Munich, Oct 14, 2014
Synthetic, light-sensitive, molecular switches can be utilized to control biochemical signaling processes in living cells. In a new study, a research team led by LMU Professor Dirk Trauner (Chemical Biology and Genetics) and his colleague Johannes Broichhagen, in collaboration with Prof. Guy Rutter and Dr. David Hodson at Imperial College London, have succeeded in incorporating such an optical switch into a sulfonylurea compound; a class of drugs which is widely used to regulate blood glucose levels in patients with Type 2 diabetes. Details of the new work appear in the journal “Nature Communications”.
Dirk Trauner explains the basic principle behind the experimental approach as follows: “We utilize synthetic molecular switches whose structure is altered by light in conjunction with the natural receptor proteins for specific signaling molecules. The chemical switches effectively make the receptor’s function dependent on exposure to light of a certain color. Light can be controlled with exquisite precision, which allows us to target the receptor of interest with very high specificity. In addition, the activating reaction is itself reversible.”
Indeed, it should be possible to control the action of any drug by means of light, opening up novel therapeutic strategies for the treatment of chronic illnesses such as diabetes. Diabetes results from loss of the ability to produce or the capacity to react to insulin, which controls the uptake, metabolism and storage of glucose by cells. The hormone is secreted by the beta-cells of the pancreas when levels of glucose in the bloodstream rise, and thus serves to keep the concentration of the sugar in the circulation within narrow limits. In Type 2 diabetes, the amounts of insulin released are insufficient to compensate for reduced responsiveness to the hormone. Synthetic drugs called sulfonylureas, which promote secretion of insulin, are therefore used to treat the disease. Trauner and his colleagues have now synthesized a light-sensitive sulfonylurea, called JB253, and tested its ability to stimulate insulin release in laboratory experiments. They were able to show that pancreatic cells incubated with the compound secreted insulin only when exposed to blue light, which converts JB253 into a form that is recognized by its target protein, a potassium channel. Once the light is turned off, JB253 reverts to the inactive form and the effect on the potassium channel and downstream signaling pathways ceases.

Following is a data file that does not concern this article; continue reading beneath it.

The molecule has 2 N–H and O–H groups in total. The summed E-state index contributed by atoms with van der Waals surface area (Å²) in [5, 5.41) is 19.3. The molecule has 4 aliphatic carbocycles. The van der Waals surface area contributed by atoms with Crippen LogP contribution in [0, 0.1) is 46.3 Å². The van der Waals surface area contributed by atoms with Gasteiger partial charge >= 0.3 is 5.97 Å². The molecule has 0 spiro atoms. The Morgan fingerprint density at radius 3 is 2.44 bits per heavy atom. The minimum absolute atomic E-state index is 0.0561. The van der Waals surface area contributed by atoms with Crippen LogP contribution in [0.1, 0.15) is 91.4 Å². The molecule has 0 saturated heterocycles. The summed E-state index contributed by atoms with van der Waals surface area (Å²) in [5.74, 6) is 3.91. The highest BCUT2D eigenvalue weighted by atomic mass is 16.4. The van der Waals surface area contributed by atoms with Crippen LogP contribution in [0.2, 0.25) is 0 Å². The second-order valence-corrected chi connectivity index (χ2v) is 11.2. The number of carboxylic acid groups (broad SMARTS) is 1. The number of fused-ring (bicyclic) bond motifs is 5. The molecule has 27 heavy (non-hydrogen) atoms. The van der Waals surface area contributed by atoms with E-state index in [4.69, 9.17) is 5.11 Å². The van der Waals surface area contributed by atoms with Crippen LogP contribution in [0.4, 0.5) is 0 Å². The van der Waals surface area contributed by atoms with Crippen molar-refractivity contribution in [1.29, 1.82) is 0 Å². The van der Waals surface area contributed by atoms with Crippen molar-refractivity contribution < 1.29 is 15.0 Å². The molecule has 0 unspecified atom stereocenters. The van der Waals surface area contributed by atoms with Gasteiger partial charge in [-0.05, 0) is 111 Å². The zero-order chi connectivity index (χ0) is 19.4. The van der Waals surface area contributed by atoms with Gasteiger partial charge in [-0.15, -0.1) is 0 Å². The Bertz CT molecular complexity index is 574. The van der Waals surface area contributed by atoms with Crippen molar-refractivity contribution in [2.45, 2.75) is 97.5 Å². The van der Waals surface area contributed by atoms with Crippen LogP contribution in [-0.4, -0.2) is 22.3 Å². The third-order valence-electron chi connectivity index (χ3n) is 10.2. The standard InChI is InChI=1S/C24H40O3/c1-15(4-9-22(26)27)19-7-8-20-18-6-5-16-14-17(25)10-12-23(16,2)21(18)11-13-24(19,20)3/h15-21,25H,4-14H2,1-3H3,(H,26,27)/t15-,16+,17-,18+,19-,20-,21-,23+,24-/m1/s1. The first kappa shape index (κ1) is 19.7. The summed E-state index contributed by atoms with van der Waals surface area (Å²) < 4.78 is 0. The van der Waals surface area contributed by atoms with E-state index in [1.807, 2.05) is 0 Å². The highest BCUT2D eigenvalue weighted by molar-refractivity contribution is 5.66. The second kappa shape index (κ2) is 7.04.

“Take one a day, with lots of light”
The potassium channels targeted by sulfonylureas on the beta-cell surface are open when extracellular glucose levels are low. Rising levels induce uptake and metabolism of glucose, which causes the pores to close, activating insulin release, and sulfonylureas mimic this effect. “Our JB253 prototype could give us an important tool with which to dissect the function of the potassium channels,” says Trauner. But he also believes that photopharmacology can do more than provide novel insights for basic researchers: “We are convinced that it will also become clinically relevant in the not too distant future.”
The idea is that light-sensitive drugs could be administered in the form of a pill, and then be released or activated by irradiating a patch of skin with a blue LED. When the light is switched off the drug flips back into the inactive form. “We have a long way to go before it will be possible to use such a therapy in patients. It would, however, give better control over blood sugar levels during type 2 diabetes, and would reduce the incidence of side-effects, because the active agent is released only where it is required,” says Dr. Hodson of Imperial College London. The next challenge will be to verify that the new compound JB253 is in fact capable of lowering blood sugar levels in animal models of Type 2 diabetes.